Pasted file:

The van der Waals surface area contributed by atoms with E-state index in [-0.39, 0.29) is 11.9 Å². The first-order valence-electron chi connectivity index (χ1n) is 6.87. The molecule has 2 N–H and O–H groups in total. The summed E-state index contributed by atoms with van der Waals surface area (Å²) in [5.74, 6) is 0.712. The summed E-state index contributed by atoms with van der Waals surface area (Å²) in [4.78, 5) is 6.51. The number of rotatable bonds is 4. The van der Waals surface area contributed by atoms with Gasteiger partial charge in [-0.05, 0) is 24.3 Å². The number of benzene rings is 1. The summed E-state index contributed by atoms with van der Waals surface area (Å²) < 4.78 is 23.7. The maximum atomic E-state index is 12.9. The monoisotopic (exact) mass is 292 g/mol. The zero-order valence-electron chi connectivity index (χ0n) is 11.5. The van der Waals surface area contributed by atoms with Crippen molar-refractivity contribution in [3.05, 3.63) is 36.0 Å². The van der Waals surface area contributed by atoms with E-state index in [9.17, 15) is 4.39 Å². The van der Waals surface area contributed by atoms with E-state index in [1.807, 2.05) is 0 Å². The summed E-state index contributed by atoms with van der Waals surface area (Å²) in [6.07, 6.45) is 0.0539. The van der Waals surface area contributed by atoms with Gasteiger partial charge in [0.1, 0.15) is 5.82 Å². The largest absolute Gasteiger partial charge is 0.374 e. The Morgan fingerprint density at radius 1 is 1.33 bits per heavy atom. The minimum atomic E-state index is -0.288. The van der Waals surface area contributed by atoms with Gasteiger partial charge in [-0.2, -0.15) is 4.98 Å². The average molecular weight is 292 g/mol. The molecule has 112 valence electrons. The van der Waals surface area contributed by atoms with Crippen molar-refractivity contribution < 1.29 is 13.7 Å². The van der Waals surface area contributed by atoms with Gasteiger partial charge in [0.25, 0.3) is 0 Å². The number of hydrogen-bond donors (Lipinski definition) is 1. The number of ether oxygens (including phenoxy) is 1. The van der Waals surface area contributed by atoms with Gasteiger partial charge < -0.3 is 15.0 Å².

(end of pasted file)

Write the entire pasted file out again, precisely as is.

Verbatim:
The van der Waals surface area contributed by atoms with E-state index in [-0.39, 0.29) is 11.9 Å². The first-order valence-electron chi connectivity index (χ1n) is 6.87. The molecule has 2 N–H and O–H groups in total. The summed E-state index contributed by atoms with van der Waals surface area (Å²) in [5.74, 6) is 0.712. The summed E-state index contributed by atoms with van der Waals surface area (Å²) in [4.78, 5) is 6.51. The number of rotatable bonds is 4. The van der Waals surface area contributed by atoms with Gasteiger partial charge in [-0.05, 0) is 24.3 Å². The number of benzene rings is 1. The summed E-state index contributed by atoms with van der Waals surface area (Å²) < 4.78 is 23.7. The maximum atomic E-state index is 12.9. The monoisotopic (exact) mass is 292 g/mol. The zero-order valence-electron chi connectivity index (χ0n) is 11.5. The van der Waals surface area contributed by atoms with Crippen molar-refractivity contribution in [3.05, 3.63) is 36.0 Å². The van der Waals surface area contributed by atoms with E-state index in [9.17, 15) is 4.39 Å². The van der Waals surface area contributed by atoms with E-state index in [1.807, 2.05) is 0 Å². The summed E-state index contributed by atoms with van der Waals surface area (Å²) in [6.07, 6.45) is 0.0539. The van der Waals surface area contributed by atoms with Gasteiger partial charge in [0.1, 0.15) is 5.82 Å². The largest absolute Gasteiger partial charge is 0.374 e. The Morgan fingerprint density at radius 1 is 1.33 bits per heavy atom. The minimum atomic E-state index is -0.288. The van der Waals surface area contributed by atoms with Gasteiger partial charge in [-0.2, -0.15) is 4.98 Å². The average molecular weight is 292 g/mol. The molecule has 112 valence electrons. The van der Waals surface area contributed by atoms with Crippen molar-refractivity contribution < 1.29 is 13.7 Å². The van der Waals surface area contributed by atoms with Gasteiger partial charge in [0.25, 0.3) is 0 Å². The number of hydrogen-bond donors (Lipinski definition) is 1. The number of ether oxygens (including phenoxy) is 1. The van der Waals surface area contributed by atoms with Gasteiger partial charge < -0.3 is 15.0 Å².